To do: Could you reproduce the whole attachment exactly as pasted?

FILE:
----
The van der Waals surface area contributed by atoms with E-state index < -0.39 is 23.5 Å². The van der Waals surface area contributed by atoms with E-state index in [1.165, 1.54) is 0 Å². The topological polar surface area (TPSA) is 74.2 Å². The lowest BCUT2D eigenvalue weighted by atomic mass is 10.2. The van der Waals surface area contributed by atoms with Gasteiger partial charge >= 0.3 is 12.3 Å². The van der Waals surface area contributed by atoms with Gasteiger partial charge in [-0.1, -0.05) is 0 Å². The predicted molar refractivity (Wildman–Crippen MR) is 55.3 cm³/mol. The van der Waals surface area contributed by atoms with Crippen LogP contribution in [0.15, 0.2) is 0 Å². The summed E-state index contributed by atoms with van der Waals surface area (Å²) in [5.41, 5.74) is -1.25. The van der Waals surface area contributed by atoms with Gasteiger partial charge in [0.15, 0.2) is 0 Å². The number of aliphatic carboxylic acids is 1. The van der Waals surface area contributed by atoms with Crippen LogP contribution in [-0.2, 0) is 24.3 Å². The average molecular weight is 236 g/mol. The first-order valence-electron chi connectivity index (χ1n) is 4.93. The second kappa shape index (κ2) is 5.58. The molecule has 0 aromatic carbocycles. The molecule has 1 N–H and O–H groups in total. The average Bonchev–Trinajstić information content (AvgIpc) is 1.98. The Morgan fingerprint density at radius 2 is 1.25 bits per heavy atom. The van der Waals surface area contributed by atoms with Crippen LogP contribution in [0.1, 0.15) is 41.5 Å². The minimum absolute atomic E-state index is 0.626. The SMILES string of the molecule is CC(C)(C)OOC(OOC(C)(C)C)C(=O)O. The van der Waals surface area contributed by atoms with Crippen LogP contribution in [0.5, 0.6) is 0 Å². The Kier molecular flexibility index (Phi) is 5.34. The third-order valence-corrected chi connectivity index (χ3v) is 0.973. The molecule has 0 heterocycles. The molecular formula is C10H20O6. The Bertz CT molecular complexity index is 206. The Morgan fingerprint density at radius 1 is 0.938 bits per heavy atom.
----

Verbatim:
The van der Waals surface area contributed by atoms with E-state index < -0.39 is 23.5 Å². The van der Waals surface area contributed by atoms with E-state index in [1.165, 1.54) is 0 Å². The topological polar surface area (TPSA) is 74.2 Å². The lowest BCUT2D eigenvalue weighted by atomic mass is 10.2. The van der Waals surface area contributed by atoms with Gasteiger partial charge >= 0.3 is 12.3 Å². The van der Waals surface area contributed by atoms with Gasteiger partial charge in [-0.1, -0.05) is 0 Å². The predicted molar refractivity (Wildman–Crippen MR) is 55.3 cm³/mol. The van der Waals surface area contributed by atoms with Crippen LogP contribution in [0.15, 0.2) is 0 Å². The summed E-state index contributed by atoms with van der Waals surface area (Å²) in [5.41, 5.74) is -1.25. The van der Waals surface area contributed by atoms with Gasteiger partial charge in [0.15, 0.2) is 0 Å². The number of aliphatic carboxylic acids is 1. The van der Waals surface area contributed by atoms with Crippen LogP contribution in [-0.2, 0) is 24.3 Å². The average molecular weight is 236 g/mol. The first-order valence-electron chi connectivity index (χ1n) is 4.93. The second kappa shape index (κ2) is 5.58. The molecule has 0 aromatic carbocycles. The molecule has 1 N–H and O–H groups in total. The average Bonchev–Trinajstić information content (AvgIpc) is 1.98. The Morgan fingerprint density at radius 2 is 1.25 bits per heavy atom. The van der Waals surface area contributed by atoms with Crippen LogP contribution in [0.1, 0.15) is 41.5 Å². The minimum absolute atomic E-state index is 0.626. The SMILES string of the molecule is CC(C)(C)OOC(OOC(C)(C)C)C(=O)O. The van der Waals surface area contributed by atoms with Crippen LogP contribution in [0.5, 0.6) is 0 Å². The Kier molecular flexibility index (Phi) is 5.34. The third-order valence-corrected chi connectivity index (χ3v) is 0.973. The molecule has 0 heterocycles. The molecular formula is C10H20O6. The Bertz CT molecular complexity index is 206. The Morgan fingerprint density at radius 1 is 0.938 bits per heavy atom.